Electrophoretic Mobility Shift Assay
Fibrinogen Binding Domain
Heparin Binding Domain
Ochratoxin A binding aptamer
Phosphate Buffered Saline
Sandwich Aptamer Microarray
Systematic Evolution of Ligands by EXponential enrichment
Sodium Dodecyl Sulfate
unmodified 15-mer Thrombin Binding Aptamer 1
5′-amino modified Thrombin Binding Aptamer 1
5′-amino modified plus a polyT(12) spacer Thrombin Binding Aptamer 1
unmodified 29-mer Thrombin Binding Aptamer 2
5′-Cy5 modified Thrombin Binding Aptamer 2
This work was supported by the FU-PAT (Provincia Autonoma di Trento) Project NAOMI. B.G. thanks Progetti di Ricerca di Ateneo 2008, University of Padova for financial support.
- Ellington, AD; Szostak, JW. In vitro selection of RNA molecules that bind specific ligands. Nature 1990, 346, 818–822. [Google Scholar]
- Tuerk, C; Gold, L. Systematic evolution of ligands by exponential enrichment: RNA ligands to bacteriophage T4 DNA polymerase. Science 1990, 249, 505–510. [Google Scholar]
- Stoltenburg, R; Reinemann, C; Strehlitz, B. SELEX—A (r)evolutionary method to generate high-affinity nucleic acid ligands. Biomol. Eng 2007, 24, 381–403. [Google Scholar]
- Collett, JR; Cho, EJ; Ellington, AD. Production and processing of aptamer microarrays. Methods 2005, 37, 4–15. [Google Scholar]
- Crawley, JT; Zanardelli, S; Chion, CK; Lane, DA. The central role of thrombin in hemostasis. J. Thromb. Haemost 2007, 5, 95–101. [Google Scholar]
- Fenton, JW, II. Thrombin specificity. Ann. NY Acad. Sci 1981, 370, 468–495. [Google Scholar]
- Shuman, MA. Thrombin-cellular interactions. Ann. NY Acad. Sci 1986, 485, 228–239. [Google Scholar]
- Shuman, MA; Majerus, PW. The measurement of thrombin in clotting blood by radioimmunoassay. J. Clin. Invest 1976, 58, 1249–1258. [Google Scholar]
- Bock, LC; Griffin, LC; Latham, JA; Vermaas, EH; Toole, JJ. Selection of single-stranded DNA molecules that bind and inhibit human thrombin. Nature 1992, 355, 564–566. [Google Scholar]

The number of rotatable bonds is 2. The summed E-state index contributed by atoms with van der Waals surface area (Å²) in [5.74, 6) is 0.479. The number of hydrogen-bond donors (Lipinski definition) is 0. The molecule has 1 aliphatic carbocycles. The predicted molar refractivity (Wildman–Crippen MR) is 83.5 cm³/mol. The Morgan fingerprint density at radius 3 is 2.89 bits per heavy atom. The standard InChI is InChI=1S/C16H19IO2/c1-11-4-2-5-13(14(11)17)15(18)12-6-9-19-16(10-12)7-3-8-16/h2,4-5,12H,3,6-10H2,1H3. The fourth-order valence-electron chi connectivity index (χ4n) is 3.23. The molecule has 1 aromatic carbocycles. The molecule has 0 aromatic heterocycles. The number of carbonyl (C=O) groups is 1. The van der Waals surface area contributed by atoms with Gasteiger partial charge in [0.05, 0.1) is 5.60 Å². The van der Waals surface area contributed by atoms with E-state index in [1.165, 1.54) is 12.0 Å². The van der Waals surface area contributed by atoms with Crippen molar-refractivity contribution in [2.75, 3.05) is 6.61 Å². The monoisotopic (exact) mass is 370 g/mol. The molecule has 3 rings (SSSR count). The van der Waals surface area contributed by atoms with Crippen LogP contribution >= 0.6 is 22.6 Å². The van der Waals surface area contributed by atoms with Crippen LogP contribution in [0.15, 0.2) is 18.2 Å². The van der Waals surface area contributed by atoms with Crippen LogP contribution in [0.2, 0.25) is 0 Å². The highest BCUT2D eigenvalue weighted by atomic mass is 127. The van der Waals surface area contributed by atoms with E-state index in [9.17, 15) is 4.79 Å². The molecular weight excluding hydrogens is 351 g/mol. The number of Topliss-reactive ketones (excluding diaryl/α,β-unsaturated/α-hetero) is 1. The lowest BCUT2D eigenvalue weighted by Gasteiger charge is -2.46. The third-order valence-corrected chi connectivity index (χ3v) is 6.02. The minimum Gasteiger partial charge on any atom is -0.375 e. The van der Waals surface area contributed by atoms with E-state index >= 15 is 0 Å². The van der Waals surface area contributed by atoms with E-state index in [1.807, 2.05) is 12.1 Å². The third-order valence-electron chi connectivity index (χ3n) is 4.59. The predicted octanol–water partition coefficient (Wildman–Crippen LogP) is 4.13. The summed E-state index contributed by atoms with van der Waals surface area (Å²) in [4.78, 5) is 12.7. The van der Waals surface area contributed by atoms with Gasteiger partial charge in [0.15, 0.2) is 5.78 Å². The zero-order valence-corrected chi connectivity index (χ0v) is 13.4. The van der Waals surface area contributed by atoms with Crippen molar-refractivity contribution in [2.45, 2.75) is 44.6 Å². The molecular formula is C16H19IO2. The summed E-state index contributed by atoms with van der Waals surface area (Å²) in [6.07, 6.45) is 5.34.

- Tasset, DM; Kubik, MF; Steiner, W. Oligonucleotide inhibitors of human thrombin that bind distinct epitopes. J. Mol. Biol 1997, 272, 688–698. [Google Scholar]
- Paborsky, LR; McCurdy, SN; Griffin, LC; Toole, JJ; Leung, LL. The single-stranded DNA aptamer-binding site of human thrombin. J. Biol. Chem 1993, 268, 20808–20811. [Google Scholar]
- Wu, Q; Tsiang, M; Sadler, JE. Localization of the single-stranded DNA binding site in the thrombin anion-binding exosite. J. Biol. Chem 1992, 267, 24408–24412. [Google Scholar]
- Huang, DW; Niu, CG; Qin, PZ; Ruan, M; Zeng, GM. Time-resolved fluorescence aptamer-based sandwich assay for thrombin detection. Talanta 2009, 83, 185–189. [Google Scholar]
- Tennico, YH; Hutanu, D; Koesdjojo, MT; Bartel, CM; Remcho, VT. On-chip aptamer-based sandwich assay for thrombin detection employing magnetic beads and quantum dots. Anal. Chem 2010, 82, 5591–5597. [Google Scholar]
- Zhao, Q; Lu, X; Yuan, CG; Li, XF; Le, XC. Aptamer-linked assay for thrombin using gold nanoparticle amplification and inductively coupled plasma-mass spectrometry detection. Anal. Chem 2009, 81, 7484–7489. [Google Scholar]
- Lao, YH; Peck, K; Chen, LC. Enhancement of aptamer microarray sensitivity through spacer optimization and avidity effect. Anal. Chem 2009, 81, 1747–1754. [Google Scholar]
- Cruz-Aguado, JA; Penner, G. Fluorescence polarization based displacement assay for the determination of small molecules with aptamers. Anal. Chem 2008, 80, 8853–8855. [Google Scholar]
- Macaya, RF; Schultze, P; Smith, FW; Roe, JA; Feigon, J. Thrombin-binding DNA aptamer forms a unimolecular quadruplex structure in solution. Proc. Natl. Acad. Sci. USA 1993, 90, 3745–3749. [Google Scholar]
- Neidle, S; Balasubramanian, S. Quadruplex Nucleic Acids; The Royal Society of Chemistry: Cambridge, UK, 2006; p. 14. [Google Scholar]
- Baldrich, E; Restrepo, A; O’Sullivan, CK. Aptasensor development: Elucidation of critical parameters for optimal aptamer performance. Anal. Chem 2004, 76, 7053–7063. [Google Scholar]
- Ponikova, S; Antalik, M; Hianik, T. A circular dichroism study of the stability of guanine quadruplexes of thrombin DNA aptamers at presence of K+ and Na+ ions. Gen. Physiol. Biophys 2008, 27, 271–277. [Google Scholar]
- Baldrich, E; O’Sullivan, CK. Ability of thrombin to act as molecular chaperone, inducing formation of quadruplex structure of thrombin-binding aptamer. Anal. Biochem 2005, 341, 194–197. [Google Scholar]
- Fialova, M; Kypr, J; Vorlickova, M. The thrombin binding aptamer GGTTGGTGTGGTTGG forms a bimolecular guanine tetraplex. Biochem. Biophys. Res. Commun 2006, 344, 50–54. [Google Scholar]
- Yang, H; Ji, J; Liu, Y; Kong, J; Liu, B. An aptamer-based biosensor for sensitive thrombin detection. Electrochem. Commun 2009, 11, 38–40. [Google Scholar]
- Chen, J; Zhang, J; Li, J; Yang, HH; Fu, F; Chen, G. An ultrasensitive signal-on electrochemical aptasensor via target-induced conjunction of split aptamer fragments. Biosens. Bioelectron 2010, 25, 996–1000. [Google Scholar]
|Protein||Thr(0.5 μM) pre-complexed with TBA2Cy5 (1 μM)||Alexa555-Thr (0.5 μM) pre-complexed with TBA2Cy5 (1 μM)||Thr (0.5 μM)||Alexa555-Thr (0.5 μM)|
|Detection layer||TBA2Cy5 (1 μM)||TBA2Cy5 (1 μM)|
© 2011 by the authors; licensee MDPI, Basel, Switzerland. This article is an open access article distributed under the terms and conditions of the Creative Commons Attribution license (http://creativecommons.org/licenses/by/3.0/).